JOHNSTOWN – Danielle Pitcher made a mistake by drinking and driving, which killed one of her best friends.
The Johnstown High School auditorium was filled Tuesday with juniors and seniors, many of whom will attend the prom this weekend. They got a first-person account of Pitcher’s mistake – and a lesson about the dangers of drinking and driving – at a presentation Tuesday.
Pitcher, 23, was involved in a fatal drunk driving accident in 2011, which killed her friend Gabrielle Acevedo and injured three other people. During her presentation, Pitcher talked about the accident and showed news footage of the accident scene, along with photos of her friends.
On Jan. 22, 2011, Pitcher was hanging out with her friends at Nazareth College, located in Rochester. Characterized as a successful student and only a social drinker, Pitcher thought she drank only one shot of 80-proof liquor, but actually drank four shots from a cup. Her friends then said they needed to get party supplies for the night. Around 11 p.m., Pitcher and her friends went out with Pitcher at the wheel. On the return trip, Acevedo was in the front passenger seat, when Pitcher had a head-on collision with another vehicle.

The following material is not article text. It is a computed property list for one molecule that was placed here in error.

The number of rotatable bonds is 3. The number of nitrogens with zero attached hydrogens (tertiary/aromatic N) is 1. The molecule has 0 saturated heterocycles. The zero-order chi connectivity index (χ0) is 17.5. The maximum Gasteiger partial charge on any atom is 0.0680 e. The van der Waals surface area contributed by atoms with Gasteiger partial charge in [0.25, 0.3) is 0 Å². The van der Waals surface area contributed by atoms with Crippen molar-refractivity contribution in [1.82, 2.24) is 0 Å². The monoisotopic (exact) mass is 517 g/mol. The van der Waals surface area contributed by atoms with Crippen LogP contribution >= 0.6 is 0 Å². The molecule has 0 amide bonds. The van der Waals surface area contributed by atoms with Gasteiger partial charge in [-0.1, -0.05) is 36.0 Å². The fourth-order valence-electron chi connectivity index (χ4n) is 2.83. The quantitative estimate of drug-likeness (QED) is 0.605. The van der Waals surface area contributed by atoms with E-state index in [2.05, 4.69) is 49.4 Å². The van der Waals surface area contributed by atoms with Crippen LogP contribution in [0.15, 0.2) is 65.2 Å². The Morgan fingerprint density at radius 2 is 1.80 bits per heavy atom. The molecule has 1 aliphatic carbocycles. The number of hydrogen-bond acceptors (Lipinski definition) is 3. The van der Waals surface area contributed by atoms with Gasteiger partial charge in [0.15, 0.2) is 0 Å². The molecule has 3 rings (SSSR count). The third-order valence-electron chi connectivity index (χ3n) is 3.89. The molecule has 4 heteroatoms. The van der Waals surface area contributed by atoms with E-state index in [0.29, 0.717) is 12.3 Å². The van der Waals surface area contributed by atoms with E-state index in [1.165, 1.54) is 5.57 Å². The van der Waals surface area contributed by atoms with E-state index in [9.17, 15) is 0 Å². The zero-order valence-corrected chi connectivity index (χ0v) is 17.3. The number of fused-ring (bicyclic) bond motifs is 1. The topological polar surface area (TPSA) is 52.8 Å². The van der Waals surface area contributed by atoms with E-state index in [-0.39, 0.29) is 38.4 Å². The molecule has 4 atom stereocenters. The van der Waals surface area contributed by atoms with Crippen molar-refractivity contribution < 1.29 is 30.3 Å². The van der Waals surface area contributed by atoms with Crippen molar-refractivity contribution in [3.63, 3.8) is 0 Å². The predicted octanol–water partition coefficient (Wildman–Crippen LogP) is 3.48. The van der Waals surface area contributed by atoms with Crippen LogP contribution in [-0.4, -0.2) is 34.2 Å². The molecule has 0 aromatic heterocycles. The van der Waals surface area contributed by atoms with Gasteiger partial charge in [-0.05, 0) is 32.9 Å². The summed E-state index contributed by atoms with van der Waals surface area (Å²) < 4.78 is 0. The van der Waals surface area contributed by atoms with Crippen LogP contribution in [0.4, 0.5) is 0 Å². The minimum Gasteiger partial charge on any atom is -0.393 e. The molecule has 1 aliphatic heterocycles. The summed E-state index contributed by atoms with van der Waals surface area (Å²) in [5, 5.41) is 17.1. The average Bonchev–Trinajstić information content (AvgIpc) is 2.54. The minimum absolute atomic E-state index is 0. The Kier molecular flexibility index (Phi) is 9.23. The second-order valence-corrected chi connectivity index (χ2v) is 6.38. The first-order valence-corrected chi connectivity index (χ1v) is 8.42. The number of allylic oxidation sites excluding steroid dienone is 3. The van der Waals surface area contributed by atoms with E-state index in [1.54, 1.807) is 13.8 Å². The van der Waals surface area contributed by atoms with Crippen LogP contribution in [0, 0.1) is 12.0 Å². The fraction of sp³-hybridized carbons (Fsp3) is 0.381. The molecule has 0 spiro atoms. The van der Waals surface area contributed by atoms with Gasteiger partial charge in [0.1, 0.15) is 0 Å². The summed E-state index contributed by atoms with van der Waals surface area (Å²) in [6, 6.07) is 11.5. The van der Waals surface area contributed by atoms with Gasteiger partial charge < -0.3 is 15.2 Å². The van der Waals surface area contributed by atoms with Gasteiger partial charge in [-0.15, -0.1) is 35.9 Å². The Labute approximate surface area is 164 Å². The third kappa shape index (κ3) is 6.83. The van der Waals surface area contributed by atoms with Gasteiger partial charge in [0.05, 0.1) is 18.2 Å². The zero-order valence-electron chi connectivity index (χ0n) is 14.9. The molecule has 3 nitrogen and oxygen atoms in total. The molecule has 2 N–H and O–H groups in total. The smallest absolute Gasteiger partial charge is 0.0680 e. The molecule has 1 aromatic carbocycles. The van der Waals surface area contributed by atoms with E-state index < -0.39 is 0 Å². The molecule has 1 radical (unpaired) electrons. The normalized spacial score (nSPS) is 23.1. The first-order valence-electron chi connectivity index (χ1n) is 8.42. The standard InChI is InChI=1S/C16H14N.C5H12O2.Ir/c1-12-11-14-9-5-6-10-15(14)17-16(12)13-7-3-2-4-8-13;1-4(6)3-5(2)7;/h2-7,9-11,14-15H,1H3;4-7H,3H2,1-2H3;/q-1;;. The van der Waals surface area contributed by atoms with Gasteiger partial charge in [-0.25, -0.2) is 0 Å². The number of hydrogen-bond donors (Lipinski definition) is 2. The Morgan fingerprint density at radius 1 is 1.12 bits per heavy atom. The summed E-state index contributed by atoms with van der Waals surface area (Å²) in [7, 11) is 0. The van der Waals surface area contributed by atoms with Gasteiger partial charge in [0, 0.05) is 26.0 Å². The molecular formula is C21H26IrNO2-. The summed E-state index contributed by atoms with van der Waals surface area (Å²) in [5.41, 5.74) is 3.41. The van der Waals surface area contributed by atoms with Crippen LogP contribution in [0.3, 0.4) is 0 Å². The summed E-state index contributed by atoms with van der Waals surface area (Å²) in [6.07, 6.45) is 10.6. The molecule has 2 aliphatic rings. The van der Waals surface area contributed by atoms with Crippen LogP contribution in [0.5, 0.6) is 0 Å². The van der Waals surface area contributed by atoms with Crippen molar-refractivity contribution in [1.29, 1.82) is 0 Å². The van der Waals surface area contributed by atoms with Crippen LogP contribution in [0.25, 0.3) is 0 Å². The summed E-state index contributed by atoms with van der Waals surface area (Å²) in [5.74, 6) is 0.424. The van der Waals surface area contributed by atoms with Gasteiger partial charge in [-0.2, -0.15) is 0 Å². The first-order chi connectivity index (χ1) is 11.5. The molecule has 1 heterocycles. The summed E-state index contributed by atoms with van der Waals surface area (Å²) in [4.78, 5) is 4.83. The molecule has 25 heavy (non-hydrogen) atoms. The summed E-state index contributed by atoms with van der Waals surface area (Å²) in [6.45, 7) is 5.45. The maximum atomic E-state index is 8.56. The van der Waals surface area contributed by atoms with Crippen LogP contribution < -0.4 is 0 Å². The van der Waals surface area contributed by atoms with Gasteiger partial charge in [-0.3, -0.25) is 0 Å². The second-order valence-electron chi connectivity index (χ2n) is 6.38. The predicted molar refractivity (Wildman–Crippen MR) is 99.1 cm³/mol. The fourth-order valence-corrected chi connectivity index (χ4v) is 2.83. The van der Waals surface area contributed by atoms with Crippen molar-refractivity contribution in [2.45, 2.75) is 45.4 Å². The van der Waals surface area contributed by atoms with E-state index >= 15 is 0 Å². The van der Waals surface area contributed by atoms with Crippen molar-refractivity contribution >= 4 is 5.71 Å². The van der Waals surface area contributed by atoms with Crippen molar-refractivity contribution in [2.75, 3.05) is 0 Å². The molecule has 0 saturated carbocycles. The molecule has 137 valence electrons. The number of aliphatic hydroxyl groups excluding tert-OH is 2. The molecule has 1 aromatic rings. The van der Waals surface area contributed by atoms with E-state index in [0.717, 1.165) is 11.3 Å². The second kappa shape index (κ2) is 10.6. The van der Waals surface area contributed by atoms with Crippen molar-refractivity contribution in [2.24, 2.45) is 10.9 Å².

Acevedo’s head collided with the windshield, while Pitcher suffered cracked ribs, a collapsed lung and a gash on her leg.
The accident happened within 20 minutes of Pitcher taking the drink.
Pitcher’s blood-alcohol content was 0.13 percent, which is above the legal limit. According to Pitcher, her shot had much more alcohol than she expected, equaling about four drinks.
Acevedo was in the hospital for the next several weeks before her parents took her off life support.
However, Pitcher said she was surprised Acevedo’s family offered their sympathy to her.
“My dead friend’s parents were making sure I was OK,” Pitcher said. “Something is not right here, something is not fair, I did something really messed up.”
Pitcher said her lowest moment was when she was hugged at Acevedo’s funeral by the family.
Pitcher pleaded guilty to vehicular manslaughter in July 2011 and was sentenced to six months in jail. She was allowed to finish her degree, thanks to the intervention of the Acevedo family. She spent her weekends in jail until she graduated, then served the remainder of her sentence.
Pitcher told the students Tuesday to not make the same mistakes she made. Being grounded for a month for needing a ride home from a parent after drinking was better than being responsible for killing someone, she said.
Alyssa Nellis and Abby Bobbette, seniors at Johnstown High School, both said the presentation was different from the usual anti-drinking presentations.
“I think seeing the pictures and knowing she killed one of her friends really impacts me,” Nellis said.
“It is a lot different because usually you talk to the victim’s family, and to hear the point of view from someone who actually caused the accident, it gives you a different perspective,” Bobbette said.
“They lived it,” Nellis said.